A couple of weeks ago, I emphasized the importance of knowing your free speech and due process rights on campus. This will give you a leg up when you are facing charges on campus, but it will not always be enough. College administrators frequently violate their own policies and procedures. Even when you have the facts and the First Amendment on your side, you may run afoul of campus authorities and find yourself in the jaws of your college’s judicial processes. Here are some of the key things you can do.
1. Document everything. In this day and age, many of your most important communications will take place over email. This works to your benefit. Just take a look through the documentation on any of FIRE’s numerous cases and you’ll see that, quite often, the one or two key facts that make a case easy to win will be in one of those simple communications. Whenever a student contacts us with a case, my first question just about every time is, “What documentation do you have?” Even if you don’t see its significance, hold on to it.
2. Get it on the record. Quite often, there will be no written documentation of a particular incident, and the key details will reside in live conversations between you and another student or administrator. For example, you might be distributing flyers for your group’s event when an administrator stops you and tells you you’re not allowed to do so. Since the facts may be in dispute, we suggest that you write to the other party to the conversation, provide your recollection of the incident, avoid editorializing about it, and ask the other party to make any corrections to your account and what each person said.
Give the other party a deadline to respond. We often suggest three business days. Note in your letter that if you receive no response, your understanding will be assumed to be correct. Even if an administrator denies your account but refuses to provide a correction, getting the conversation on paper will be useful.
3. Don’t be afraid to go straight to the top. If you’re getting the runaround from a lower-level administrator who isn’t correcting a violation of your rights, don’t be afraid to bring in their boss. Or their boss’ boss. Or, if it seems necessary, the president. Exposing the situation to someone’s superiors puts the person on notice that you are standing up for your rights, and it has a funny way of inspiring a low-level or mid-level administrator to get his or her act together pronto.
4. Recognize the power of bad publicity. We say all the time here at FIRE that “sunlight is the best disinfectant,” and when it comes to serious violations of student rights, colleges cannot justify in public what they try to get away with in private. If you’re getting nowhere with some administrative unit, the people involved might just have a change of heart when they’re reading about their failures in the editorial pages. Many student and local reporters love to cover stories of rights violations on campus.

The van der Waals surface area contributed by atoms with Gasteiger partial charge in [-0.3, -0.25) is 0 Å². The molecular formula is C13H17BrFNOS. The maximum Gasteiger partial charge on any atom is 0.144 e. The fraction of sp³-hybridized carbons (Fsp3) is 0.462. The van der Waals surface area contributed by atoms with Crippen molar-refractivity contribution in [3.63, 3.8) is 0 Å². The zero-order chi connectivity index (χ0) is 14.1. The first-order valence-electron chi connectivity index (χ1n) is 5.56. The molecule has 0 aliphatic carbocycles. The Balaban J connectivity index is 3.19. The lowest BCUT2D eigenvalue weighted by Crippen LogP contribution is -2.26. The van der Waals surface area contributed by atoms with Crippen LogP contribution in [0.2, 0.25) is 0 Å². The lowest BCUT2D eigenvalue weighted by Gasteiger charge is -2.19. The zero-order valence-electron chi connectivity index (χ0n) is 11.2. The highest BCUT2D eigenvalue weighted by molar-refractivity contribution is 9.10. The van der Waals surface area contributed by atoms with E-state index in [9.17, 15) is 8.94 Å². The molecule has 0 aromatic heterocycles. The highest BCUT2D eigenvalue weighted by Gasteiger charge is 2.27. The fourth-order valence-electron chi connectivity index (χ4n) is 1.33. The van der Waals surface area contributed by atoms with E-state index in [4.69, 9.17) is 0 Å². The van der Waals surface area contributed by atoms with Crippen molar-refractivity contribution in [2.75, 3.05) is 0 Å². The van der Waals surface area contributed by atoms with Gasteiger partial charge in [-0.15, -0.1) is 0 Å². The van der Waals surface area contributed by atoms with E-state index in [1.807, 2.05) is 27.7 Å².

5. Before disciplinary hearings, learn the process. Colleges are morally and often legally obligated to follow their own stated procedures and honor their promises. If you are summoned to a hearing or even just a disciplinary meeting for violating a school policy, review your student handbook to learn how it all works. Are you allowed to have an attorney, advisor, or other witness present, and are they allowed to participate in the hearing? What documentation must the university provide you beforehand (such as, one would think, the evidence against you), or afterward (such as a recording or transcript)? How much time are you given to prepare for the hearing? If you’re unsure, ask the administration (or FIRE). If you think a certain right would be beneficial or improve fairness but it is not specifically granted, it can’t hurt to ask.
Beware: A common feature of university disciplinary systems is the “informal” hearing (if they even call it a hearing), which might consist of just you and a dean in conversation. Many universities have both informal and formal processes. Sometimes students can request one or the other, and universities might shift to a formal hearing if the informal track fails. If you find yourself facing an “informal” meeting, remember that you might still face serious discipline but receive few of the due process protections you would get in a formal hearing. You might get pressured to accept punishment because, the dean may say, the formal hearing could end up worse for you. For these reasons, make sure that you can make and keep a record of the meeting, either with an audio recording or at least your own notes. Ask if you can bring an observer for everyone’s protection.
You can find much more on this subject in FIRE’s Guide to Due Process and Fair Procedure on Campus.
6. Don’t wait—contact FIRE. Don’t wait until you’ve been found responsible for violating campus policies before asking FIRE for help. We have more than a decade of experience defending student rights, and we have won or helped to resolve hundreds of cases involving students. We stand ready to help students whose rights have been violated by their colleges, and we know where to refer students whose cases are outside of our mission. It’s usually far better to get us involved sooner rather than later. If you wish to contact FIRE regarding a potential violation of your rights, I encourage you to submit a case to FIRE through our website.